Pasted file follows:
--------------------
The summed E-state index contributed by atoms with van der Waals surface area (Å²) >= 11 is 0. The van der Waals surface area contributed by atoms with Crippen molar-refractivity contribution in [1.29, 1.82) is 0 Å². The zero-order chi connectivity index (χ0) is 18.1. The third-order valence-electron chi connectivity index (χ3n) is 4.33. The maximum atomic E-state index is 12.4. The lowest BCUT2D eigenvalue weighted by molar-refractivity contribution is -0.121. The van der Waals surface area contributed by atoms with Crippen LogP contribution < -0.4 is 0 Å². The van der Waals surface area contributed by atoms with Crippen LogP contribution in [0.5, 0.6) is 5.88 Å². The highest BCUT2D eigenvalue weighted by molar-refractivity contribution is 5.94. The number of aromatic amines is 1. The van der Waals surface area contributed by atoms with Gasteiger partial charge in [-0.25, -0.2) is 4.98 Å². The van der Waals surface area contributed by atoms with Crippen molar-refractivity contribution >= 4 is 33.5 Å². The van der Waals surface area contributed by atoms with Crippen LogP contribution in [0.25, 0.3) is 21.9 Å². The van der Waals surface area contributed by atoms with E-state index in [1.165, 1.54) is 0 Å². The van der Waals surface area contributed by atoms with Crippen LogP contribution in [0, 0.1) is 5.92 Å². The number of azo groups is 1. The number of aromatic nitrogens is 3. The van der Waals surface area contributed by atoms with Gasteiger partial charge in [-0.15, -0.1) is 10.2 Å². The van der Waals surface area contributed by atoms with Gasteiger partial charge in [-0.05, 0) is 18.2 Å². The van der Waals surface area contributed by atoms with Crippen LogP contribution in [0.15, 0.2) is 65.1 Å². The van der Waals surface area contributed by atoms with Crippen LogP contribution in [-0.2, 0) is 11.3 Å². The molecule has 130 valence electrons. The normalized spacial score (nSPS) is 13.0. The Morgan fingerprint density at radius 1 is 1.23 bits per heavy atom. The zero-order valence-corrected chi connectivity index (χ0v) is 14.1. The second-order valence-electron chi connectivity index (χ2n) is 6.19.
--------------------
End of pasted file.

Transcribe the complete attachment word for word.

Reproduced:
The summed E-state index contributed by atoms with van der Waals surface area (Å²) >= 11 is 0. The van der Waals surface area contributed by atoms with Crippen molar-refractivity contribution in [1.29, 1.82) is 0 Å². The zero-order chi connectivity index (χ0) is 18.1. The third-order valence-electron chi connectivity index (χ3n) is 4.33. The maximum atomic E-state index is 12.4. The lowest BCUT2D eigenvalue weighted by molar-refractivity contribution is -0.121. The van der Waals surface area contributed by atoms with Crippen LogP contribution < -0.4 is 0 Å². The van der Waals surface area contributed by atoms with Crippen LogP contribution in [0.5, 0.6) is 5.88 Å². The highest BCUT2D eigenvalue weighted by molar-refractivity contribution is 5.94. The number of aromatic amines is 1. The van der Waals surface area contributed by atoms with Gasteiger partial charge in [-0.25, -0.2) is 4.98 Å². The van der Waals surface area contributed by atoms with Crippen molar-refractivity contribution >= 4 is 33.5 Å². The van der Waals surface area contributed by atoms with Crippen LogP contribution in [0.25, 0.3) is 21.9 Å². The van der Waals surface area contributed by atoms with E-state index in [1.165, 1.54) is 0 Å². The van der Waals surface area contributed by atoms with Crippen LogP contribution in [0, 0.1) is 5.92 Å². The number of azo groups is 1. The number of aromatic nitrogens is 3. The van der Waals surface area contributed by atoms with Gasteiger partial charge in [-0.15, -0.1) is 10.2 Å². The van der Waals surface area contributed by atoms with Gasteiger partial charge in [-0.05, 0) is 18.2 Å². The van der Waals surface area contributed by atoms with Crippen LogP contribution in [0.15, 0.2) is 65.1 Å². The van der Waals surface area contributed by atoms with Crippen LogP contribution in [-0.2, 0) is 11.3 Å². The molecule has 130 valence electrons. The normalized spacial score (nSPS) is 13.0. The Morgan fingerprint density at radius 1 is 1.23 bits per heavy atom. The zero-order valence-corrected chi connectivity index (χ0v) is 14.1. The second-order valence-electron chi connectivity index (χ2n) is 6.19.